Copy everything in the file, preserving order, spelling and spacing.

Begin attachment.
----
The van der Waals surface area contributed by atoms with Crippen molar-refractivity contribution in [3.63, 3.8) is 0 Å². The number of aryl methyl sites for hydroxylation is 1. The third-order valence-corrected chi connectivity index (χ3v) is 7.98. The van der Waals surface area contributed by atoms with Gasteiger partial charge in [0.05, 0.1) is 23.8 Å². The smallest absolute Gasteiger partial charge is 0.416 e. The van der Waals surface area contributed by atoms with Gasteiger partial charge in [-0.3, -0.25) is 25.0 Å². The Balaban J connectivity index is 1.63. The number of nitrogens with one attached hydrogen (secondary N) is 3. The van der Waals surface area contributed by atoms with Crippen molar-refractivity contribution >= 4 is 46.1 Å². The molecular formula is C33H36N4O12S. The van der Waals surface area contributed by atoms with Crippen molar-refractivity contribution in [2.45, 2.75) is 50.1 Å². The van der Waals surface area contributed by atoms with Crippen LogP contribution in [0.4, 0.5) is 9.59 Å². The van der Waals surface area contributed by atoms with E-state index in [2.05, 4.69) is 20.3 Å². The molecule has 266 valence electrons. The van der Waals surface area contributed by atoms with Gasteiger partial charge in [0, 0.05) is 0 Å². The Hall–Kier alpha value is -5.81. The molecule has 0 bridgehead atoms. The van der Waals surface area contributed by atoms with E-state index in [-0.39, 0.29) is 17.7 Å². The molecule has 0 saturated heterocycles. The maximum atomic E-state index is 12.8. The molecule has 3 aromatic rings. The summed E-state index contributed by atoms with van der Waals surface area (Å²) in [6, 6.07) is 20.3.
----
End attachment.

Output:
The van der Waals surface area contributed by atoms with Crippen molar-refractivity contribution in [3.63, 3.8) is 0 Å². The number of aryl methyl sites for hydroxylation is 1. The third-order valence-corrected chi connectivity index (χ3v) is 7.98. The van der Waals surface area contributed by atoms with Gasteiger partial charge in [0.05, 0.1) is 23.8 Å². The smallest absolute Gasteiger partial charge is 0.416 e. The van der Waals surface area contributed by atoms with Gasteiger partial charge in [-0.3, -0.25) is 25.0 Å². The Balaban J connectivity index is 1.63. The number of nitrogens with one attached hydrogen (secondary N) is 3. The van der Waals surface area contributed by atoms with Crippen molar-refractivity contribution >= 4 is 46.1 Å². The molecular formula is C33H36N4O12S. The van der Waals surface area contributed by atoms with Crippen molar-refractivity contribution in [2.45, 2.75) is 50.1 Å². The van der Waals surface area contributed by atoms with Crippen LogP contribution in [0.4, 0.5) is 9.59 Å². The van der Waals surface area contributed by atoms with E-state index in [2.05, 4.69) is 20.3 Å². The molecule has 266 valence electrons. The van der Waals surface area contributed by atoms with Gasteiger partial charge in [0, 0.05) is 0 Å². The Hall–Kier alpha value is -5.81. The molecule has 0 bridgehead atoms. The van der Waals surface area contributed by atoms with E-state index in [-0.39, 0.29) is 17.7 Å². The molecule has 0 saturated heterocycles. The maximum atomic E-state index is 12.8. The molecule has 3 aromatic rings. The summed E-state index contributed by atoms with van der Waals surface area (Å²) in [6, 6.07) is 20.3.